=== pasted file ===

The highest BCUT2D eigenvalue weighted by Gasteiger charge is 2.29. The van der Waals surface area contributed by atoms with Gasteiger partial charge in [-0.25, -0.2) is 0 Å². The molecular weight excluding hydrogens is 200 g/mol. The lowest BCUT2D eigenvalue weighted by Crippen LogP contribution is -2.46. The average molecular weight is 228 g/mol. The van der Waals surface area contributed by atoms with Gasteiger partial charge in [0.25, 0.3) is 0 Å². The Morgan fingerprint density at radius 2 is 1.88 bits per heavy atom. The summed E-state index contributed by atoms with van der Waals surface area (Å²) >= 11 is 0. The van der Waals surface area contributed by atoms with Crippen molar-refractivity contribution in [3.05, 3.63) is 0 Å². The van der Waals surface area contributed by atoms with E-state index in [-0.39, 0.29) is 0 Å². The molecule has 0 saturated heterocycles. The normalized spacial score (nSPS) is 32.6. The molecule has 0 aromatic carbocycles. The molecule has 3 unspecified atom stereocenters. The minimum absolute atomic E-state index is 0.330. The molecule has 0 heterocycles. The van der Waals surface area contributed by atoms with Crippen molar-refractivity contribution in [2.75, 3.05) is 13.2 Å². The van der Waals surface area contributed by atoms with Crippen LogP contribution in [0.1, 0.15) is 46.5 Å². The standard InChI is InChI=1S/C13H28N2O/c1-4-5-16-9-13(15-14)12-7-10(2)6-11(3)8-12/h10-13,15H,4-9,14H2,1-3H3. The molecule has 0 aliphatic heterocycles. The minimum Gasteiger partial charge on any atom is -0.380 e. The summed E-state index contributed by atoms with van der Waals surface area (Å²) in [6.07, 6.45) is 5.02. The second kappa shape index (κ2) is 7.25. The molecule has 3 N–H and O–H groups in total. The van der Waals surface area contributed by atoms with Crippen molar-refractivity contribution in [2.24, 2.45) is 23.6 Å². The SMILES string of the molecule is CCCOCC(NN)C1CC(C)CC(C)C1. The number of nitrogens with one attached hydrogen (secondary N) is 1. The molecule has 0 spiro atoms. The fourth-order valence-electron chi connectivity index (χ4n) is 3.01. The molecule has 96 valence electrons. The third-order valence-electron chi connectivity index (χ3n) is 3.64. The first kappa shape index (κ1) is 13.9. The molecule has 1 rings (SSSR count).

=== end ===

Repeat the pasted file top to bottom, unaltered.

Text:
The highest BCUT2D eigenvalue weighted by Gasteiger charge is 2.29. The van der Waals surface area contributed by atoms with Gasteiger partial charge in [-0.25, -0.2) is 0 Å². The molecular weight excluding hydrogens is 200 g/mol. The lowest BCUT2D eigenvalue weighted by Crippen LogP contribution is -2.46. The average molecular weight is 228 g/mol. The van der Waals surface area contributed by atoms with Gasteiger partial charge in [0.25, 0.3) is 0 Å². The Morgan fingerprint density at radius 2 is 1.88 bits per heavy atom. The summed E-state index contributed by atoms with van der Waals surface area (Å²) >= 11 is 0. The van der Waals surface area contributed by atoms with Crippen molar-refractivity contribution in [3.05, 3.63) is 0 Å². The van der Waals surface area contributed by atoms with E-state index in [-0.39, 0.29) is 0 Å². The molecule has 0 saturated heterocycles. The normalized spacial score (nSPS) is 32.6. The molecule has 0 aromatic carbocycles. The molecule has 3 unspecified atom stereocenters. The minimum absolute atomic E-state index is 0.330. The molecule has 0 heterocycles. The van der Waals surface area contributed by atoms with Crippen molar-refractivity contribution in [2.75, 3.05) is 13.2 Å². The van der Waals surface area contributed by atoms with Crippen LogP contribution in [0.1, 0.15) is 46.5 Å². The standard InChI is InChI=1S/C13H28N2O/c1-4-5-16-9-13(15-14)12-7-10(2)6-11(3)8-12/h10-13,15H,4-9,14H2,1-3H3. The molecule has 0 aliphatic heterocycles. The minimum Gasteiger partial charge on any atom is -0.380 e. The summed E-state index contributed by atoms with van der Waals surface area (Å²) in [6.07, 6.45) is 5.02. The second kappa shape index (κ2) is 7.25. The molecule has 3 N–H and O–H groups in total. The van der Waals surface area contributed by atoms with Crippen molar-refractivity contribution in [2.24, 2.45) is 23.6 Å². The SMILES string of the molecule is CCCOCC(NN)C1CC(C)CC(C)C1. The number of nitrogens with one attached hydrogen (secondary N) is 1. The molecule has 0 spiro atoms. The fourth-order valence-electron chi connectivity index (χ4n) is 3.01. The molecule has 96 valence electrons. The third-order valence-electron chi connectivity index (χ3n) is 3.64. The first kappa shape index (κ1) is 13.9. The molecule has 1 rings (SSSR count).